Second, Alexander was a genius when it came to leading his men. He routinely made a point of leading the charge in battle rather than staying back in safety. Initially, he also insisted on sharing his men’s hardships. For instance, while marching his troops through the desert, according to biographer Peter Green, “…when a helmetful [sic] of muddy water had been found for him in some nearby gully – but no more was to be had – he laughed, thanked the donor, and then tipped the water out into the sand. So extraordinary was the effect of this action that the water wasted by Alexander was as good as a drink from every man in the army.” (434) Alexander lead by example, as all great leaders do. When his men saw him facing and overcoming the same challenges they faced, it inspired greatness in them as well.

Fatal Flaws

Nonetheless, Alexander was far from perfect. “Like many brilliant men,” historian John Gunther writes, “he was unstable…he ran from one extreme to another…” (46) While he could be caring and understanding, he also could be irrational and violent. He had a burning temper which resulted in him murdering some of his most faithful soldiers, such as Clitus and Parmenion. Also, during his final years he firmly believed himself to be descended from the Greek god Zeus. Those who did not acknowledge this were executed. (Gunther 138-139) Sadly, with no god to serve except himself, Alexander – once great – ended his life in drunkenness and confusion.

Lasting Impressions

Even though Alexander’s life was dramatically short (he only lived to be 32!) what he accomplished in that time has had repercussions that affect us to this day. His use of soldiers as disciplined units formed the gold standard in military tactics for hundreds of years afterward. In addition, by bringing many different countries under one empire, he spread the use of a universal language – Greek. Many scholars believe this was instrumental in spreading the Gospel 400 years later. He also founded many different cities – some of which remain to this day. (Many of these he named Alexandria, after himself.) Ultimately, much like God had used prior civilizations and kings to carry out His purpose in history, God used Alexander the Great to mold the world according to His own plan.

Which HOD guides can you find Alexander the Great in? 

Alexander the Great can be encountered in several of Heart of Dakota’s guides! You can find him in Little Hearts, Preparing Hearts, Creation to Christ, World Geography, and World History. You can also find a more in-depth study of him in John Gunther’s book Alexander the Great, which students can read in the extension package for Creation to Christ.

Bibliography 

Green, P. Alexander of Macedon, 356-323 B.C. (University of California Press, 2013).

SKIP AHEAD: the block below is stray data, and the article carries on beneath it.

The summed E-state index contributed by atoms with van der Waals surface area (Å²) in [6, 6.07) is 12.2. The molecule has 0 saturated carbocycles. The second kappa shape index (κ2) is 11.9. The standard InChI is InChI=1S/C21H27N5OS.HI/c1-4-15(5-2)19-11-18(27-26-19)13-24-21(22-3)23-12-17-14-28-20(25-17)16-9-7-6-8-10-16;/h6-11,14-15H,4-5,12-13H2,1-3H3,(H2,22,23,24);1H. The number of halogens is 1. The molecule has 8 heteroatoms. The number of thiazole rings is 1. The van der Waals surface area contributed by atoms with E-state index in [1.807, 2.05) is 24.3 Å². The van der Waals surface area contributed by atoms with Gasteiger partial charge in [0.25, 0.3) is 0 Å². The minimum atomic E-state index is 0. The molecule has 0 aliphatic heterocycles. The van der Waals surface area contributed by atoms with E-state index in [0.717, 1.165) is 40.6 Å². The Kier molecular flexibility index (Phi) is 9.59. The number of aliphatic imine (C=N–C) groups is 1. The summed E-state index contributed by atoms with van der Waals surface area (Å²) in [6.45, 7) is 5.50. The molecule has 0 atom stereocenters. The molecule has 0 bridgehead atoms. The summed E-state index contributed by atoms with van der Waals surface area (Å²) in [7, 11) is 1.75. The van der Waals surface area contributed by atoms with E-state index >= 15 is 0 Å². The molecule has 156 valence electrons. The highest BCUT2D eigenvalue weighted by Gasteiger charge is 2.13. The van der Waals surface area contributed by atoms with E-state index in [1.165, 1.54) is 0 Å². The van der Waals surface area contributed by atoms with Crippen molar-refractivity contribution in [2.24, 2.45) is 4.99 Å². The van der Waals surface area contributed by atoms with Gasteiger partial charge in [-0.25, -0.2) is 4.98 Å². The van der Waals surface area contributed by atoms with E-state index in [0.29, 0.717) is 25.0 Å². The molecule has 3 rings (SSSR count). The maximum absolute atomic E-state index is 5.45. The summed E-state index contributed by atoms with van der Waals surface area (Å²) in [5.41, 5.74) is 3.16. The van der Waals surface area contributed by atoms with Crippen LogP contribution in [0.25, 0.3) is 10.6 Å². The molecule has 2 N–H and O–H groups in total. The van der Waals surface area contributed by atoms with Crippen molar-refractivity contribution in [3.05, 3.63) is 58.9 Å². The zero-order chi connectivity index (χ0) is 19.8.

Gunther, J. Alexander the Great. (Sterling Publishing, 2007).

Wasson, D.L. The Army of Alexander the Great. (Ancient History Encyclopedia, 2014). 

Is Bible history covered in World History?

Dear Carrie

Is Bible history covered in World History?

Is there mostly a secular historical focus in the Heart of Dakota’s World History guide? Or, is there a good amount of content on Israel and the Hebrews? My 13 year-old daughter is finishing Missions to Modern Marvels. She really feels sad that she can’t remember much about Creation to Christ (CTC) years ago. I was contemplating going back and reviewing all of this with her. Or, will she hit it again in World History? For example, she doesn’t remember much about the 12 Tribes, the destruction of the temple, their exile, etc. It wouldn’t be hard to go through each page of her CTC notebook to refresh her memory. However, it might give her peace knowing that it will come up again in a couple of years. Come to think of it, does Heart of Dakota’s World Geography cover that material at all? Thanks!

Sincerely,

“Ms. Wondering If Bible History Is Covered in World History”

Dear “Ms. Wondering If Bible History Is Covered in World History,”

The Archaeology Book covers ancient Biblical civilizations, especially the geography of the Bible Lands, in the World Geography Guide quite well. There is also coverage of the Hebrew nation and the Twelve Tribes integrated within that. The World History Guide goes deeper into Biblical history. It definitely studies the fuller history of the Hebrew nation and the rise of Israel. Several resources focus on Old and New Testament history, albeit in the scope of a one-year tour through World History. When combined with the Old Testament Bible Survey course in the World History Guide, excellent coverage of Old Testament History is provided.

With the Biblical content in each of the guides, there is no way the high school guides could be viewed as secular.

Of course, there is also coverage of New Testament history in the World History Guide as well, with the pinnacle leading to the resurrection of Christ. Additionally, a New Testament Survey course is planned for the American History Guide the following year to more deeply study the New Testament. With the Biblical content contained in each of the guides, there is no way that either of the high school guides could be viewed as secular guides. In fact, I make a point when writing the guides to be sure that they are steeped in God’s Word and contain Biblical history as much as possible!

Together, the World Geography and the World History guides give a wonderful foundation in the geography and history of the Bible.

I share this to give you a fuller picture of what is ahead, and pray that your child will be as richly blessed by the upcoming guides as our own boys have – and are being blessed. You can easily wait to cover the areas you mentioned once you get to the World Geography and World History Guide if desired. Together, the high school guides give a wonderful foundation in the geography and history of the Bible. I agree that these topics are too important to be missed, or to be passed over lightly! That is why they come around again and are given a deeper look as the kiddos get older! This was a great question to ask! Thank you for asking it!